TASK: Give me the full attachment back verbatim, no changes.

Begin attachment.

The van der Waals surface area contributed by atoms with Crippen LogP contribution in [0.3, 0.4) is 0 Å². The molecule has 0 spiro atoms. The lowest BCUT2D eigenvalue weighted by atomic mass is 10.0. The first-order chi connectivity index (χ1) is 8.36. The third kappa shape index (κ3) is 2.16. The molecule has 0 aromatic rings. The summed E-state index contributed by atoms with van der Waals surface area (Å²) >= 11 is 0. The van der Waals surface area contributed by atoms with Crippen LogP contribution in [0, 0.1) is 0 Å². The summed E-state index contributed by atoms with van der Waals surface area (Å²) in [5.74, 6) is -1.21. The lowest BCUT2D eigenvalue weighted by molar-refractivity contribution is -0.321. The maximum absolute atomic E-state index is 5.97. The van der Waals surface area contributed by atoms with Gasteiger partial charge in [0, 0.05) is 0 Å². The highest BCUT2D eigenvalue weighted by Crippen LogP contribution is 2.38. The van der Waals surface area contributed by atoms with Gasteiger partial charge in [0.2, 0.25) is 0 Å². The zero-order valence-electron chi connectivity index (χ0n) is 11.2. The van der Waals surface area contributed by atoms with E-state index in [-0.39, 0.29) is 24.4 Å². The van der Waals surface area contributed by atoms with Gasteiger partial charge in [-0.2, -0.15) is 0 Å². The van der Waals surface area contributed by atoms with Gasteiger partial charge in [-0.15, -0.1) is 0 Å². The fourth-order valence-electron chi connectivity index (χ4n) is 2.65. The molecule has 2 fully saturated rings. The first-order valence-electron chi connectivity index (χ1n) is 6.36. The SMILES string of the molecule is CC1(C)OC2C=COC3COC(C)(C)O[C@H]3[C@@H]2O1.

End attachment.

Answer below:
The van der Waals surface area contributed by atoms with Crippen LogP contribution in [0.3, 0.4) is 0 Å². The molecule has 0 spiro atoms. The lowest BCUT2D eigenvalue weighted by atomic mass is 10.0. The first-order chi connectivity index (χ1) is 8.36. The third kappa shape index (κ3) is 2.16. The molecule has 0 aromatic rings. The summed E-state index contributed by atoms with van der Waals surface area (Å²) >= 11 is 0. The van der Waals surface area contributed by atoms with Crippen LogP contribution in [0, 0.1) is 0 Å². The summed E-state index contributed by atoms with van der Waals surface area (Å²) in [5.74, 6) is -1.21. The lowest BCUT2D eigenvalue weighted by molar-refractivity contribution is -0.321. The maximum absolute atomic E-state index is 5.97. The van der Waals surface area contributed by atoms with Gasteiger partial charge in [0, 0.05) is 0 Å². The highest BCUT2D eigenvalue weighted by Crippen LogP contribution is 2.38. The van der Waals surface area contributed by atoms with Gasteiger partial charge in [0.2, 0.25) is 0 Å². The zero-order valence-electron chi connectivity index (χ0n) is 11.2. The van der Waals surface area contributed by atoms with E-state index in [-0.39, 0.29) is 24.4 Å². The van der Waals surface area contributed by atoms with Gasteiger partial charge in [-0.2, -0.15) is 0 Å². The van der Waals surface area contributed by atoms with Gasteiger partial charge in [-0.15, -0.1) is 0 Å². The fourth-order valence-electron chi connectivity index (χ4n) is 2.65. The molecule has 2 fully saturated rings. The first-order valence-electron chi connectivity index (χ1n) is 6.36. The SMILES string of the molecule is CC1(C)OC2C=COC3COC(C)(C)O[C@H]3[C@@H]2O1.